The objective of this study was to determine whether football players receiving heads up (HU) training would display a lower rate of sport-related concussion (SRC) compared to those without HU training.
Scholastic football fields.
Two thousand five hundred fourteen scholastic football players during the 2015 to 2016 football season were monitored throughout the football season.
Before the preseason, 1 coach from 14 schools received HU training from US football. These schools were matched with 10 control schools performing standard football training [non–heads up (NHU)]. Random monitoring for proper coaching instruction was performed during the season. School athletic trainers monitored injuries and return to sport over the season for all schools.
The outcome measures of concussions and associated time loss were determined before data collection began. Injury incidence and rate ratios were calculated to determine program effectiveness.
During the season, football players sustained 117 concussions (HU = 75; NHU = 42). The HU players displayed a significantly lower concussion rate (4.1 vs 6.0/100 players) compared with NHU teams [rate ratio = 1.5; 95% confidence interval (CI), 1.1-5.4]. The HU group returned to full participation 27% faster than athletes in the NHU group [time loss: 18.2 days (95% CI, 15.8-20.6) vs 24.8 days (95% CI, 19.9-29.7)], respectively.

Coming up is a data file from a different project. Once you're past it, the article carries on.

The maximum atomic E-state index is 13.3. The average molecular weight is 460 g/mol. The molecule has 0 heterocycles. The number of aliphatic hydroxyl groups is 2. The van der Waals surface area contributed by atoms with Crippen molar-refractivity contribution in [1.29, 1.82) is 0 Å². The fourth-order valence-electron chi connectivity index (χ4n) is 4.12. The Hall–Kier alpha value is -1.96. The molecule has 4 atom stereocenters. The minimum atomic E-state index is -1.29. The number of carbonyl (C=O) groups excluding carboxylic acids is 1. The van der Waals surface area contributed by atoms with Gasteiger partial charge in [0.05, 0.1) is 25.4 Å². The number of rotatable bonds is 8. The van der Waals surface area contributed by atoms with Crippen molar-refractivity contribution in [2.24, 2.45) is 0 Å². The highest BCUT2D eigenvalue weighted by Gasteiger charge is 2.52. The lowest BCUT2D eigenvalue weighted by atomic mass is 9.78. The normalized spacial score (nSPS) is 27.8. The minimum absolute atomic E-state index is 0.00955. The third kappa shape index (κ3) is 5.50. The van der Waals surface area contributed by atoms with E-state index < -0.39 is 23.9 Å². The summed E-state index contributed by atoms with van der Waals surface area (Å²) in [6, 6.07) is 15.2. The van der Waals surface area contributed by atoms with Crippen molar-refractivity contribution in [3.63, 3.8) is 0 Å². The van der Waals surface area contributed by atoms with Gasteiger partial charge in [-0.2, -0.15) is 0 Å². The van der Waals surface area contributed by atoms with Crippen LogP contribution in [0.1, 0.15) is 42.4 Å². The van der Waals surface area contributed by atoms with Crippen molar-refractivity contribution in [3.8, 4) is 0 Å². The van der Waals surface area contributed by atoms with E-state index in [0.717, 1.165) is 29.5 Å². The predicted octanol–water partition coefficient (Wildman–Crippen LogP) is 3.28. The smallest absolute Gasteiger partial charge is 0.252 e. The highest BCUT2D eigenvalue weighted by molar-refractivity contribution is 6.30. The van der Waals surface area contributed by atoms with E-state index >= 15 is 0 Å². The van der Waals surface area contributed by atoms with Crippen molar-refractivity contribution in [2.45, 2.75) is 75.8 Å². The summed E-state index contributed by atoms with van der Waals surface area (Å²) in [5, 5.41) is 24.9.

This is the first study to evaluate the impact of the HU program on the incidence of SRC in high school football players. Our data demonstrated that the HU program reduced SRC rates by 33% supporting the use of US HU football training as an effective method to decrease the rate of SRCs in scholastic football.
This study is the first to prospectively explore the effect of HU training on the incidence and recovery from SRC in high school football players.
*ATI Physical Therapy, Greenville, South Carolina;
†Center for Effectiveness Research in Orthopedics, SmartState Centers, University of South Carolina, Greenville, South Carolina;
‡Steadman-Hawkins Clinic of the Carolinas, Greenville Hospital System, Greenville, South Carolina;
§Greenville County School System, Greenville, South Carolina; and
¶Exercise and Sport Science, University of North Carolina, Chapel Hill, North Carolina.
Corresponding Author: Ellen Shanley, PT, PhD, OCS, Center for Effectiveness Research in Orthopedics, University of South Carolina, 200 Patewood Rd Suite 100, Greenville, SC 29615 (email@example.com).
The authors report no conflicts of interest.
The Athletic Directors, Athletic Trainers, Athletes, and Parents associated with Greenville County School System (Greenville, SC).
Received March 13, 2018
Accepted August 24, 2018